i know how to lose money.. trust me! My previous financial(08-09) year was much worse for me than he'd ever see as a band photographer... going by his figures.

    For me, analysing his figures, and having a rough idea on how business costs actually work.. I'm at least $20/year better off doing what he does... as opposed to losing any more money doing what I do(this past year hasn't been bad for me tho).

    if his point was to educate prospective photographers on how the industry actually works.. with the view to scare them off(or alter their expectations) then form where I'm sitting, it not only hasn't worked.. but now I'm seriously considering taking up the challenge(and hopefully make a bit of money too!

    as for cost of kids/month.. it all depends on the lifestyle you want to lead... I choose a more frugal lifestyle, out of current necessity.
    (having said that, he was based in the USA and their basic costs may be a lot different, with respect to education/health and so forth)

    anyhow.. he may well be a well respected photographer in photographer circles.. but as business person(or accountant) his ability is severely lacking.

    In the same vein as KR(as a gear reviewer), I now have no respect for his(Zack's) opinion as a pro photographer trying to run a photography business, going by that article.
    You clearly missed the point of the article - Zack is passionate about what he does and is quite successful - this article was referring to his early days - he devotes a lot of his time now to education - he is not trying to scare anyone off just make them more aware of the reality of the costs associated with the profession, rather than the romance. True he's not an accountant, he has a business manager for that, maybe the figures are exagerated for a reason.
    You are entitled to your opinion as is everyone, but before berating someone you clearly don't know, may I suggest you spend a little more time researching the subject.

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    Quote Originally Posted by pvoices1971 View Post
    You clearly missed the point of the article - Zack is passionate about what he does and is quite successful - this article was referring to his early days - he devotes a lot of his time now to education - he is not trying to scare anyone off just make them more aware of the reality of the costs associated with the profession, rather than the romance. True he's not an accountant, he has a business manager for that, maybe the figures are exagerated for a reason.
    You are entitled to your opinion as is everyone, but before berating someone you clearly don't know, may I suggest you spend a little more time researching the subject.
    If AK and I can mis-read the point of the article, there are likely others that did as well, and that reflects back on Zack's communication style. AK is entitled to his views and even though you state as such, your comment regarding berating suggests that you do not respect the rights of others to have an opinion. I think Zack could do well to go back and re-write the article to ensure that his points are not ambiguously interpreted. If it can so easily be mis-interpreted, then Zack has lost the intent straight off, and that doesn't do him any justice, no matter how passionate or successful he might be.

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    Quote Originally Posted by pvoices1971 View Post
    Zack is passionate about what he does and is quite successful - this article was referring to his early days - he devotes a lot of his time now to education -
    After reading this thread and then having a wander through Mr. Arias's website it has become abundantly clear that yes he is passionate and successful in what he does --- making money ---. Yes the article clearly refers to some examples being from his early days just as other parts refer to current day income, I feel that the point he was trying to make is that nothing much has changed from then till now in the way people charge, are taxed and face living expenses. He is merely saying in a self glorifying way that which most people already know. Yep, he devotes time to education, paid workshops seem to be his style, I can't find any costs on his web site, only a reference to deposits and course fees not being refunded if you cancel.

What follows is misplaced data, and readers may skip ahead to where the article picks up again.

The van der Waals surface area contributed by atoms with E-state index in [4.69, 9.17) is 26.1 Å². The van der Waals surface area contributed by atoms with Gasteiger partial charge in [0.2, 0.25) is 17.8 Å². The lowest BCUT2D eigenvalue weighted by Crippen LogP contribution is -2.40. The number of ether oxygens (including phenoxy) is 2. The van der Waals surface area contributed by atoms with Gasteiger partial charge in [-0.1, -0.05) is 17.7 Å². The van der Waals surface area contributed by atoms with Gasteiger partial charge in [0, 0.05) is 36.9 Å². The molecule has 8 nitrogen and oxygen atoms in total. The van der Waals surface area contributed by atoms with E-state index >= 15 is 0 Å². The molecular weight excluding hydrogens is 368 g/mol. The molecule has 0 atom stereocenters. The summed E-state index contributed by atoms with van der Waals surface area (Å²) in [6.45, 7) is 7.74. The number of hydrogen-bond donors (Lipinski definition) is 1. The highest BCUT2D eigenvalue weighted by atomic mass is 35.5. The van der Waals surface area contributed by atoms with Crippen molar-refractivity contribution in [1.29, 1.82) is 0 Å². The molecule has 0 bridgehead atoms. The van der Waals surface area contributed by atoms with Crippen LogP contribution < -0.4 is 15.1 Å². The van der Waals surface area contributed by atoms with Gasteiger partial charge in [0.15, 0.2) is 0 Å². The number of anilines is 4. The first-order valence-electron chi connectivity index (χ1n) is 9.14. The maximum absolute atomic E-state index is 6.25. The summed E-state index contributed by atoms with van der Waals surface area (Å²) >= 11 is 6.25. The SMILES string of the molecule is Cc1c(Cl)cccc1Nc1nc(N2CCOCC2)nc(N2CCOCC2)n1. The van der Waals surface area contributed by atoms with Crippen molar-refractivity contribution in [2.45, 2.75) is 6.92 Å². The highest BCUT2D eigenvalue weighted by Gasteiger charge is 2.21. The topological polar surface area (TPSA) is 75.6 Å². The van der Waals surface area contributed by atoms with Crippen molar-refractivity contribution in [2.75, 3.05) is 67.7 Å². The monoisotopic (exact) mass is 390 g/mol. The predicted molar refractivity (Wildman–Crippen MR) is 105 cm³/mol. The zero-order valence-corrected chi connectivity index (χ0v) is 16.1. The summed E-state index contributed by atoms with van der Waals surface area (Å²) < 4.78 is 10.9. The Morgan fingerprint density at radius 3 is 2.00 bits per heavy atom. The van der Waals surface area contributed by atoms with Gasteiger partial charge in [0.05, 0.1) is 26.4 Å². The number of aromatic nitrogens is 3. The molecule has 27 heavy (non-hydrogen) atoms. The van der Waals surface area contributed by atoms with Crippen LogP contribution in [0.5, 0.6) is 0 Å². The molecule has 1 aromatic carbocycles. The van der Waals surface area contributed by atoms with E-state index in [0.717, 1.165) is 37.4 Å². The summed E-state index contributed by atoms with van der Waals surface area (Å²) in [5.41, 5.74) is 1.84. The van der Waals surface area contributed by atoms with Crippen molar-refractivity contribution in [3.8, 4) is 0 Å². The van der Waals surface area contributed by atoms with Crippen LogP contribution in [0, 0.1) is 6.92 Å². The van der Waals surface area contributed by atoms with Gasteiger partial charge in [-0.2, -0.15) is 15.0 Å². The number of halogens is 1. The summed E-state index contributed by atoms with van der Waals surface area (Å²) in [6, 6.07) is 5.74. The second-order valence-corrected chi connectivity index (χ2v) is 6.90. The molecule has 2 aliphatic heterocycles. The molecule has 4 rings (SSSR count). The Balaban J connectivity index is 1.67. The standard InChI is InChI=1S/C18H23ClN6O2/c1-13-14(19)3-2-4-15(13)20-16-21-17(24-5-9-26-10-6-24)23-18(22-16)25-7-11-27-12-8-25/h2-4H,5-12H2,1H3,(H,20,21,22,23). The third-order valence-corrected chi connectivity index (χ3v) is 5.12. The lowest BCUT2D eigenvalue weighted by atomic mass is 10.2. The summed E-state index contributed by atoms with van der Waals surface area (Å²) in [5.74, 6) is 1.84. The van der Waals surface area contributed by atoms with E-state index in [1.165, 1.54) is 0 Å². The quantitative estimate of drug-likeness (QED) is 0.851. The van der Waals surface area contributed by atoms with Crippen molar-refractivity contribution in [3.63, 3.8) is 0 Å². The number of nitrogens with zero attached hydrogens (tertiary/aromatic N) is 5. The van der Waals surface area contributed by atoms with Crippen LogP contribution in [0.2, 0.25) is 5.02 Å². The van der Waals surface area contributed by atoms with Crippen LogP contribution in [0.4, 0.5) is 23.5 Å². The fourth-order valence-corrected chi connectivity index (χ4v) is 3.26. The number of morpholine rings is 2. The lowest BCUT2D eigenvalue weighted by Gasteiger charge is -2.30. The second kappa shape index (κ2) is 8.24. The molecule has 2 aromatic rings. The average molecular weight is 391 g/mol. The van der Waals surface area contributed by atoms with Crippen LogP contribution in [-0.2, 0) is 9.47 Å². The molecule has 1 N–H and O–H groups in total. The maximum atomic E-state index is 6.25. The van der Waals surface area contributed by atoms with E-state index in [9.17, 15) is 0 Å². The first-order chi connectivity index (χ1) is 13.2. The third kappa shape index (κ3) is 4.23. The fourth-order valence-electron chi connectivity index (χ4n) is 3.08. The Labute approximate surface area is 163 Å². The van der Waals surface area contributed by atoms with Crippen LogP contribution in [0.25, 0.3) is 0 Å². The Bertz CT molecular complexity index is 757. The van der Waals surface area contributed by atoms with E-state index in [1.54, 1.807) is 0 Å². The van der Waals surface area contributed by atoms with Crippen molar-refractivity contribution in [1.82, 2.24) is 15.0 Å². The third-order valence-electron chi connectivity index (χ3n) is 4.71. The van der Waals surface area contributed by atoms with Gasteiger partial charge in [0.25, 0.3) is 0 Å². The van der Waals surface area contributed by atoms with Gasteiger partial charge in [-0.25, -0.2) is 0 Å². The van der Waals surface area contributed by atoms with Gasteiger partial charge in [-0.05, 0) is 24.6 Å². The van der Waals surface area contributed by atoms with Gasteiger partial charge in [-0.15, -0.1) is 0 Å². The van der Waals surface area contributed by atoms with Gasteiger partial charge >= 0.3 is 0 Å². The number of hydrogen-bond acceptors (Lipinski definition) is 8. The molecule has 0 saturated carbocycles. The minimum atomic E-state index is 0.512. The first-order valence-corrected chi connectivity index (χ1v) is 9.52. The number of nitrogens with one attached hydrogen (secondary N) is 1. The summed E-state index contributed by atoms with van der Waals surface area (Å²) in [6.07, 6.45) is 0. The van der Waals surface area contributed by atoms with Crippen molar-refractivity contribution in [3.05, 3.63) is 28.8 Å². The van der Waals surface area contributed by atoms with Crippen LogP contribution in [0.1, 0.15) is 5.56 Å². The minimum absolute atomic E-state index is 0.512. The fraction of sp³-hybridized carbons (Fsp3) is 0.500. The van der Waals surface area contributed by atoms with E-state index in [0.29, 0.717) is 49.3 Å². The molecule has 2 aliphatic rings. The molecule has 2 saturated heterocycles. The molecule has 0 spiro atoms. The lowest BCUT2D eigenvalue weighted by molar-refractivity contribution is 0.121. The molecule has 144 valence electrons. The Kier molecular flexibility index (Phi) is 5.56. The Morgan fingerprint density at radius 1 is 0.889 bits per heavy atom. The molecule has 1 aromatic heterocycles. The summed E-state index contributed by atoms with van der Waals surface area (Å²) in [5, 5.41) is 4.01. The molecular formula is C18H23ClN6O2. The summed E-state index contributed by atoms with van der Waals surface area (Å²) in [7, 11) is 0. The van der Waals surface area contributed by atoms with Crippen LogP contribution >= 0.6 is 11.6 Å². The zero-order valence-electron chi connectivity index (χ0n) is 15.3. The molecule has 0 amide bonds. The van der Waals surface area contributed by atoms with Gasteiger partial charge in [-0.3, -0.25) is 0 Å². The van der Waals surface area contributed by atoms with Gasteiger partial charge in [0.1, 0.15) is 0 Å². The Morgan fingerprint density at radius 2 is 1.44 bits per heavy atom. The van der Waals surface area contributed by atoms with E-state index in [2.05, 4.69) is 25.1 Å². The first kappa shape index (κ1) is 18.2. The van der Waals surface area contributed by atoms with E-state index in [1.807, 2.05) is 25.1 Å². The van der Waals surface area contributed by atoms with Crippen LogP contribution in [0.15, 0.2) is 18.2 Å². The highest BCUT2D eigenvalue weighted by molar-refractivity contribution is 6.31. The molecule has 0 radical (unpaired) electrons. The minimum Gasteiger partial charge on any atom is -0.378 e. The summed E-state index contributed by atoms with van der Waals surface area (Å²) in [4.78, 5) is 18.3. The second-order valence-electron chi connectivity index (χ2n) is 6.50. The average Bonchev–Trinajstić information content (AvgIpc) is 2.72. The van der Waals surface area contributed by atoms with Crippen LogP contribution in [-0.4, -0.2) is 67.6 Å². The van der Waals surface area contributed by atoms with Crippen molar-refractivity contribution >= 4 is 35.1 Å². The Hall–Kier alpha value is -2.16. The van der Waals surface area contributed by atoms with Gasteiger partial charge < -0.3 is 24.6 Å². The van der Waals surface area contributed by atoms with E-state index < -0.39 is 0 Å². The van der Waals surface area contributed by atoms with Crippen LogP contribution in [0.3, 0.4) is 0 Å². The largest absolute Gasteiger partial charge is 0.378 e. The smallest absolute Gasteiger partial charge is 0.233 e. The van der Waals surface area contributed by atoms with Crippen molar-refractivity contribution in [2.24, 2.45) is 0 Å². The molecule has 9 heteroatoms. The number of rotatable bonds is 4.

Sorry, he merely seems to be another successful marketing personage that has figured out the easiest way make a living is to promote one's self to cult status, write tons of blogs, some of which are bound to have emotional content to garner sympathy from the reader , hang out on the latest and greatest social networking sites and watch the dollars role in.
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    Unfortunately it is easy to set oneself up as a fee charging photographer. Many would bes do not have the training in either business or all aspects of photography many pros have had.
    Photography is not the only profession in this predicament. As a qualified professional tennis coach I see similar happenings in my profession. In the 20+ years I have been doing this, the backyard coach/poor pro has been my best advert. There is much more involved in being a professional than the ability to take a photograph, hit a tennis ball etc etc. This is why the majority of professions are regulated as far as membership & the ability to call oneself an accountant, lawyer, nurse or doctor is concerned. It is illegal to pose as any of the aforesaid which gives some protection to the members of the public expecting to obtain the service each profession affords.
    My grouse is with anyone charging full fee for work provided if they are not qualified to do so- no matter how good- be they photographer, tennis coach. personal trainer etc etc. It is an expensive process to become certified. In Australia there are many moans about illegal immigrants entering thru the back door. The same reasoning & restrictions should be applied to those photographers endeavouring to enter the profession in similar manner. The difficulty is in the policing as it is human nature to pay as little as possible in many instances.